Getting Self-Assessments Right: A WalkthroughJanuary 26, 2016
Whether you’re self employed or have staff working for you, all business owners must complete a self-assessment income tax return. Completing this documentation can be confusing and overwhelming, especially if you’re new to the process, so Murray & Lamb have put together this walkthrough to assist you in the procedure.
Register for online services
If you are completing your own self-assessment rather than relying on the professional services of an accountant, you will need to ensure that you are set up for HMRC’s online services so you can fill in the assessment. It can take about a week to be granted access to the online services, so make certain that you have left yourself enough time before the return date.
Do the maths
The first step in completing your self-assessment is to work out your taxable income, from both the business and your personal equities. This needs to be entirely accurate to ensure you pay the correct amount of tax.
Get your records together
Next, collect any records of your personal and professional income, which can either be stored on a computer or in paper form, but which should be stored separately in case HMRC wish to see just your business records. The kinds of records you are required to keep include:
- Sales records
- Invoices, banks statements, paying-in slips or any other record of income
- Invoices for expenditures
- Records of all cash withdrawals from the business account and notes of the money’s intended purpose, whether for business or personal use
- Records of all finances paid into the business account from your personal funds
- Stock inventory
While these are the basic legal records you should keep to ensure that you can provide a fairly accurate recording of your business’s cash flow, it is not a comprehensive list. There are many small details that you should keep track of, such as fuel costs for any vehicles you use for business purposes, that you may be able to claim in your expenditures. If you want to make the most out of your finances and reduce the amount of tax you have to pay, hiring an account is a surefire way; a trained accountant will be able to collate all your data efficiently and provide minutely accurate files for your business.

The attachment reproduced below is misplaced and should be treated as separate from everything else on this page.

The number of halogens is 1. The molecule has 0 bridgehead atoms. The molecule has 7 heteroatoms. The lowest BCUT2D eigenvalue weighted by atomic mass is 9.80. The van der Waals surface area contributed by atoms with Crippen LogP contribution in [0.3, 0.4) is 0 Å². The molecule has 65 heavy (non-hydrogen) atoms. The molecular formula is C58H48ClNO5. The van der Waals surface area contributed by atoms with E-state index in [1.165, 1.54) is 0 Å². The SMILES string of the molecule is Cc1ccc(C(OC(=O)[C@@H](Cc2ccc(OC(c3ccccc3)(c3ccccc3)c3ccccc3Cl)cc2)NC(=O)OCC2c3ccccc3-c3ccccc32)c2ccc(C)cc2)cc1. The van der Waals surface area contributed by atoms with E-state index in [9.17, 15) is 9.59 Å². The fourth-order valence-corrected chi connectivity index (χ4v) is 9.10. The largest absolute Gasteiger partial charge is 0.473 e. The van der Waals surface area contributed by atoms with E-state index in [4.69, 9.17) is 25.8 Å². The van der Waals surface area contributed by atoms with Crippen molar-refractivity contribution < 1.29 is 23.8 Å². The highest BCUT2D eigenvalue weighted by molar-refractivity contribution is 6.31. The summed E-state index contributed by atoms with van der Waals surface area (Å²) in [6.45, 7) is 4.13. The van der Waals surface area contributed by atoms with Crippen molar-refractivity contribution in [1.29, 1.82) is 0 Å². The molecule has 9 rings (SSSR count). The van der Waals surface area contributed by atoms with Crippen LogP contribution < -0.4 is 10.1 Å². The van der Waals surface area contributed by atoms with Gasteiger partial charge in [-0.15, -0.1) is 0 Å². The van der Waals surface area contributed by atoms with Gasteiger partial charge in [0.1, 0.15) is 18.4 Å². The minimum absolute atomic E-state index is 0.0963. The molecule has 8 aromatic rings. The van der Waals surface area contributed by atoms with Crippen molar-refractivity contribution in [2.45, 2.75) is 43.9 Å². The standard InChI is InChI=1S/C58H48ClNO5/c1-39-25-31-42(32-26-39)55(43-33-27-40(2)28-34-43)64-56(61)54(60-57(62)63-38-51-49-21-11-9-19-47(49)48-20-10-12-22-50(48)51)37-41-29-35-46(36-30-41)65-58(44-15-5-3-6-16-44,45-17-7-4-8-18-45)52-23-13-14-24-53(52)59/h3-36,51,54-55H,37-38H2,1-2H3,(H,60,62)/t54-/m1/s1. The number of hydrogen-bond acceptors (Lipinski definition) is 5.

Be wary of complications with your circumstances
Self-assessments are a simple procedure for smaller businesses, however for larger corporations and complicated circumstances, it becomes a lot trickier to complete the paperwork required. Some examples of complications in circumstances include:
- Owning or leasing a company car rather than claiming a mileage allowance for use of a personal car
- If your business has made a loss and needs to reduce tax liability
- Special situations that have previous arrangements, such as those for farmers, authors, barristers or foster carers
- Businesses that have spent more than the Annual Investment Allowance on plants and machinery
If you feel that your circumstances might hinder your ability to complete a self-assessment, it is always best to hire the services of a professional rather than make an error on the form yourself. Incorrect tax returns can lead to huge overpayments or underpayments in tax, which can be catastrophic to you on both a personal and a business level.
Send your self-assessment in time
Always make sure you have filed your tax return in time. If you are using the postal method of filing, ensure you leave plenty of time for the post to arrive at HMRC. Paper returns must be with HMRC by 31st October, whilst online forms have until the 31st January.
Whether you’re completing your first ever self-assessment or simply require a refresh, Murray and Lamb can provide a tailor-made service to help you get to grips with your tax returns. Our accountants are fully trained and experienced, and will provide friendly and helpful one-on-one guidance. If you’re in need of our assistance, get in contact today and we’ll be happy to discuss our services in more detail.This entry was posted in Accountancy Advice, Business News, Corporation Tax, Income Tax. Bookmark the permalink. ← Corporate Tax Dodgers: The UK’s Worst Offenders What’s The Best Funding Options For My Business Startup? →